AHOSTILE bid by a Michigan firm to take over Dana Corp., one of Toledo's few remaining Fortune 500 companies, is reminiscent of the 1980s era of cowboy capitalism. This region lost five of its major companies and another firm had to be drastically reorganized to stave off oblivion.
Change is part of life in a dog-eat-dog business world. Over two painful decades of decline, Toledo has painfully learned to live with it and adjust its economic sights. Typically, in these piratical raids on companies, the target of an acquisition is dismembered, its units sold off or folded into other operations, lives are disrupted, and communities face massive economic headaches.
For a while the merger mania was in check, because the results of these economic shotgun marriages proved in many cases to be less than successful. The last Michigan company that barged into town purchased Seaway Food Town and ran a deeply rooted local firm into the ground in short order. Spartan left town, licking its wounds, unlike Wickes Corp., which, after its 1986 takeover bid for Owens Corning was aborted, walked away with a $9.4 million profit on the OC shares it had accumulated.
On the face of it, the ArvinMeritor bid for Dana is not a marriage made in business heaven. Dana is No. 182 on the Fortune 500 list, and the Michigan firm is No. 266. The key issue could be corporate debt. The company would have $5.9 billion in combined debt as well as an estimated $3.3 billion in underfunded pension and other retirement liabilities. That's a heavy anchor to be dragging in uncertain economic times.
Mayor Jack Ford is correct in his comment about the takeover bid: “It's our prestige as a city that's also on the line.” Unfortunately, in the macro-economic sense there is little the city can do if another wave of predatory mergers is under way. It can expect scant sympathy from the big-business-oriented Republican administration in Washington.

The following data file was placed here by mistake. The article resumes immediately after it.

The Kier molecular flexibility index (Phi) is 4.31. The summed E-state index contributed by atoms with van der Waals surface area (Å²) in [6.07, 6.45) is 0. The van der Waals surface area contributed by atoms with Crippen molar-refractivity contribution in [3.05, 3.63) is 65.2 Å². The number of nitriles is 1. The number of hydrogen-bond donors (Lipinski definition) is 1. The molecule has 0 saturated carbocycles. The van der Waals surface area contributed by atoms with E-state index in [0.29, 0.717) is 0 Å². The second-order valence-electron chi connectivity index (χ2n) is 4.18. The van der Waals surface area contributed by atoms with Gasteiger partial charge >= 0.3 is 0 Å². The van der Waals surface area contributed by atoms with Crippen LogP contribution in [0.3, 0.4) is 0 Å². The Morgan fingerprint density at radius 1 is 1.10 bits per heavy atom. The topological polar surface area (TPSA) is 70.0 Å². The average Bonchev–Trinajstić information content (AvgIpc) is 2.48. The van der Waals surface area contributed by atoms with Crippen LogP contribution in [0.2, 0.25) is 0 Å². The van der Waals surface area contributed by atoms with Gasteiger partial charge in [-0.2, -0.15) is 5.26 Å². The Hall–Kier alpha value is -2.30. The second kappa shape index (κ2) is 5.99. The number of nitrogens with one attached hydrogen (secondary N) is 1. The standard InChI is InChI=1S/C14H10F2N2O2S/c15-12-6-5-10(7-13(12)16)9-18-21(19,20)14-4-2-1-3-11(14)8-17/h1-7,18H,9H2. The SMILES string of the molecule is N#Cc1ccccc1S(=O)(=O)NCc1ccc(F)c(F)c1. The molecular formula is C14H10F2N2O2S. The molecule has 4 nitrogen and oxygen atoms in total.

To be realistic, there is no indication that people from other parts of the country are lining up to come to live and work here. Much more could be done to provide the amenities that do attract favorable attention. The Blade has been criticized as being too negative, even though most thoughtful observers would agree with our contention that the region needs a strong infusion of high-tech and knowledge-based industry to diversify its largely heavy-manufacturing base.
After all we've been through, the priority remains to make the city, and particularly the downtown, a more attractive place to live and work. There must be more attractions for young professionals who would like to remain in the region as well as those who might be recruited to come here in the future.
For that reason, we have long advocated a downtown health club and pool facility as both a symbol of urban renaissance and a practical amenity. Likewise, the riverfront, both west and east, must continue to be made more attractive. One should be able to hike or bike along pathways designed for such activities. Why not a downtown Metropark on the riverfront for these activities; it is not really that impossible a dream.
To some extent, this community has had a “it was good enough for father” outlook, and that must change. Given the way big business operates these days, though, the world won't wait on Toledo. This region will have to meet the challenge head on.
Retention of Dana as a major player in the Toledo economy is crucial. We are all proud of Dana's heritage and should not be content to passively watch it go down the tube.
Nothing about the ArvinMeritor takeover bid will benefit worldwide stockholders, employees, or the Toledo area. We urge Dana's management to carry the fight to the enemy and to make a counter offer to take over the competitor.
Washington and Columbus must get into the act, too. The right questions asked by agencies, senators, and congressmen would derail this whole greedy plan.
The street runs both ways. Dana is by far the stronger of the two companies. We will welcome the “best and brightest” of ArvinMeritor when they are required to move to Toledo. It's a better place to do business than Troy, Mich., ever could be.
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